Despite Pact, Russia Lags On Plutonium

Trickle of nuclear material raises alarms on stalled arms-control effort

A SCRUBBY field in the provincial Russian town of Mayak, in the Ural Mountains, is fast becoming a symbol of frustration for United States officials worried about keeping plutonium and other dangerous fissile materials out of the hands of terrorists and thuggish dictators.

The field is supposed to be the site of a US-funded, state-of-the-art $70-plus-million storage facility for plutonium removed from nuclear warheads dismantled under a US-Russian disarmament program.

Construction of this crucial lockbox warehouse, however, has stalled because of bureaucratic delay and continued lack of cooperation by Russian authorities, in the US view.

Nor is Mayak an isolated incident. More than two years after it began, an overall US effort to help Russia account for and guard its fissile material has shown only halting progress, according to US officials. Slow US decisionmaking has been a problem, as well as poor communication and Russian intransigence.

``The program has not moved fast enough,'' says Harold Smith, assistant to the secretary of defense for atomic energy.

Meanwhile, evidence persists that a slow trickle of weapons-capable nuclear material is leaking out of former Warsaw Pact facilities. Two weeks ago, law enforcement officers in the Czech Republic announced they had recovered six pounds of highly enriched uranium (HEU) from a car parked in Prague. The dangerous package came complete with a certificate written in Russian.

Six pounds of HEU isn't enough to make a bomb. The size of this latest seizure, however, still worries US officials, as it represents a sharp jump upward from the gram-sized amounts turned up in previous ``loose-nuke'' investigations.

``There is a lively market for weapons-grade material. People are trying to buy it, and there are criminal elements trying to obtain it and sell it,'' noted Secretary of Defense William Perry in a broadcast interview last week.

Worried about stability in cash-poor Russia, Congress three years ago approved so-called Nunn-Lugar legislation authorizing US funds to help dismantle nuclear weapons from the former Soviet Union and safely store the leftover plutonium and highly enriched-uranium warhead cores.

There are some subsidiary US efforts to keep ex-Soviet plutonium out of the wrong hands: Department of Energy nuclear labs, for instance, cooperate closely with Russian counterparts. But Nunn-Lugar is the main US ``loose-nuke'' program, and so far its weapons-dismantlement work has proceeded much more quickly than nuclear-material safeguard cooperation.

Nearly 8,000 warheads once pointed at the US have been dismantled since 1992, according to US officials. That's a big plus for US national security. But of the $969 million Congress has authorized for Nunn-Lugar over the last three years, only $1.2 million has been spent on fissile-material control and accounting in Russia, as of the end of fiscal year 1994. And much of the $1.2 million has gone for items to improve fissile- material transport security, such as conversion kits to make railroad cars more secure and armor blankets to cover transport containers.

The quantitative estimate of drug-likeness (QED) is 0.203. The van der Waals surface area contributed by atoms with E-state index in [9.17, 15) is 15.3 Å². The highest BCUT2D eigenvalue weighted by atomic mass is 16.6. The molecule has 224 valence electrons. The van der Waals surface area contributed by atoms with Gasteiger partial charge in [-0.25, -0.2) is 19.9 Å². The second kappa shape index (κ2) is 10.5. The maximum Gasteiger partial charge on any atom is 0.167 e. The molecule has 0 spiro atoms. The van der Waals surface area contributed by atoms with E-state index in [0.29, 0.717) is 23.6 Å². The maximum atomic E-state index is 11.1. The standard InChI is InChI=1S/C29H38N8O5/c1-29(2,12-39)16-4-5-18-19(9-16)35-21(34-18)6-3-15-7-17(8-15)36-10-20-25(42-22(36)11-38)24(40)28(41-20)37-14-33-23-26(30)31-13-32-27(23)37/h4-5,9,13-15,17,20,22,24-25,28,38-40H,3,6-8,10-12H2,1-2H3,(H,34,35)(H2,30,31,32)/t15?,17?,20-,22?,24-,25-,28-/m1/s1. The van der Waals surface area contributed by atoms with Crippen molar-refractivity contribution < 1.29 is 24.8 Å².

``Priority has been given to the dismantlement of strategic nuclear-delivery vehicles. But it seems to me if you look at the economic instability in Russia, and the sorry state of its facilities, leaking plutonium and HEU may be a more time-urgent problem,'' says Dunbar Lockwood, Arms Control Association assistant director for research.

Pledged, but so far unspent, is $20 million in US funds to assess the critical accounting and control needs of 10 Russian facilities that handle plutonium and HEU - and then to provide these sites with alarms, seals, and other security equipment. And, perhaps most frustrating to US officials, the big Mayak storage facility has made little progress beyond the drawing board.

This secure warehouse is intended to hold fissile material that would be relatively easy to remake into a terrorist weapon - plutonium pits withdrawn from warheads. Building design was finished last spring, with substantial US technical assistance.

The Pentagon, through Nunn-Lugar, has pledged $75 million for equipment to build the Mayak compound. But the powerful head of the Russian Ministry of Atomic Energy (MINATOM), Viktor Mikhailov, has continued to make what the US considers unacceptable demands for cash and other assistance before he will allow construction to begin.

``Mikhailov's intransigence is largely responsible for the slow pace,'' Mr. Lockwood says.

For its part, the US says it is ready to withdraw its support for the storage facility unless Russians are more open about their plans and proceed with ground-breaking work.

A US official who visited the Mayak site this fall says that at the time ``trees had been cleared'', but that was about all. MINATOM has reportedly told the US that it plans to start construction this spring.

There is enough blame for the relatively slow pace of the US fissile-material control program to go around, however. US decisionmaking has not exactly moved at time-warp speed.

``Too much time has been spent on the question of what to do, as opposed to actually doing something,'' says Harold Smith of the Department of Defense. ``How do you make two large bureaucracies implement an agreement?''

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